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What are the good language features you should know?

Definition of language features

Language is an essential part of our lives. We speak a language so that we can communicate with others.  Language features literary means analyzing language. Language feature helps you to understand what the writer is saying.

The writer usually uses different language techniques to convey his message. Further, the writers use techniques such as figures of speech, sentence structure, tone, and word choice.

List of Language features

language-features

Active listening

It creates effective and efficient communication skills. It is a form of listening technique.  You can use it effectively in counseling, training, and resolving conflicts. Moreover, in active listening, the listener should fully concentrate, understand, respond, and then remember what is being said.

Example: In a Biology class the teacher asks the student to open the ”origin and species book”. A student in the class hears the name of the book as ‘Oranges and Peaches book”. Here the student is not listening actively what his teacher is saying. This is a brief example of active listening.

Adjective

An adjective is a word that describes the qualities of a noun.

Example: “She is happy”. In the sentence she is happy, we can see that the word happy is the adjective which describes the emotion of the girl.

There are three different degrees of adjectives:

Positive adjective

A positive adjective is used as a normal adjective and only indicates the qualities of a people, places or everyday things.

For example: “I am funny” and ‘’ This is a good soup”. In these sentence, the word funny and good are the adjectives. Here these two words, funny and good are the positive adjective.

Comparative adjective

You can compare two things using a Comparative adjective.

For example: “Lakme lipsticks are better than Revlon lipsticks”.

“Thomas is funnier than Peter”.

Superlative adjective

You can compare three or more things using Superlative adjectives.

For example: “Lakme lipsticks are better than Revlon lipstick but the MAC lipsticks are the best.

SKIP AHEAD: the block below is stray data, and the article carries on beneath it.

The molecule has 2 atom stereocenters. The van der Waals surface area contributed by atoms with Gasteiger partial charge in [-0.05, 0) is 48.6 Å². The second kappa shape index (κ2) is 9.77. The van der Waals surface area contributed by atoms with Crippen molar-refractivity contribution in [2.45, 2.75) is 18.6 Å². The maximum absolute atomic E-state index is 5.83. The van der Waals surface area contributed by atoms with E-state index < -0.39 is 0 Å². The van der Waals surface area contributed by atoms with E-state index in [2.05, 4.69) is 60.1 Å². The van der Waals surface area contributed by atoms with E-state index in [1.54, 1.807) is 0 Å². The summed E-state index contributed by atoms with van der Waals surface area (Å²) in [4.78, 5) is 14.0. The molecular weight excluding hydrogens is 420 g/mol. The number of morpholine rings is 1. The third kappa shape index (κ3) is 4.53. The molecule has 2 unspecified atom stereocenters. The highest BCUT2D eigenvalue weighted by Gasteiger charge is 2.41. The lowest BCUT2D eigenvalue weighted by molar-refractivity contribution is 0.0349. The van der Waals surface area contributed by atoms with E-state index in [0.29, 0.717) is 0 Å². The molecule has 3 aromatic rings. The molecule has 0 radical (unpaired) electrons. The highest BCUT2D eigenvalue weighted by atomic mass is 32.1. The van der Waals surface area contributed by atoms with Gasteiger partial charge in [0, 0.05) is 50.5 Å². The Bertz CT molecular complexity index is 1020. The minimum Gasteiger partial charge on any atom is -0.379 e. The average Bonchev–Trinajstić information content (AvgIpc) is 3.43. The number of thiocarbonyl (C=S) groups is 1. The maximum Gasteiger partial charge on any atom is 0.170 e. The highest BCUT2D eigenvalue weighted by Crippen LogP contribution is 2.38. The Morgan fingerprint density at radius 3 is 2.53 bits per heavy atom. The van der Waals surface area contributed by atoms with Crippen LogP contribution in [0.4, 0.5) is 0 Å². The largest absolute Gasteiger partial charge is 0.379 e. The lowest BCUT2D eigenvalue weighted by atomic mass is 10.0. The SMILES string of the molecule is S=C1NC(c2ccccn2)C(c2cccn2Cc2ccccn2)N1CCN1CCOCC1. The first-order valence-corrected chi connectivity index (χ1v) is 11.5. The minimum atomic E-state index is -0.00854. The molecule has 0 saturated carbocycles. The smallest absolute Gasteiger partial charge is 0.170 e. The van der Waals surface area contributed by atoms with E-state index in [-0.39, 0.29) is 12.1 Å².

Now after discussing the three degrees of Adjective, we will now discuss the 7 types of an adjective.Descriptive

Descriptive

Descriptive adjectives describe the nouns and the pronouns. Words like beautiful, silly, tall, annoying, loud and nice are all descriptive adjectives.

Moreover, these words add information and qualities in a sentence.

For example

“The flowers have their own smell”. Here the sentence is stating a fact. This sentence states that the flowers or their smell are alike.

“The flowers have a smell”. Here the sentence is stating a fact. This sentence states that the flowers or their smell are like.“The beautiful flowers have a nice smell”. This sentence gives us a lot of information. In this sentence, you can see there are two descriptive adjectives.

“The beautiful flowers have a nice smell”. This sentence gives us a lot of information. In this sentence, you can see there are two descriptive adjectives.

“The cat is hungry,” or “The hungry cat.” In both cases, the word hungry is an adjective describing the cat.

Quantitative

It describes the quantity of something. When we represent a number or quantity of something then we use quantitative adjectives.

For example

“How many children do you have?” “I only have one daughter.” In this sentence, “How many” is the quantitative adjective.

“Do you plan on having more kids?” “Oh yes, I want many children!”. In this sentence more and many are the quantitative adjectives.

“I can’t believe I ate that whole cake!”. In this sentence whole is a qualitative adjective.

Demonstrative

It describes “which” noun or pronoun you are referring to. This adjective includes the words such as:

This — Refer to a singular noun close to you.

That — Refer to a singular noun far from you.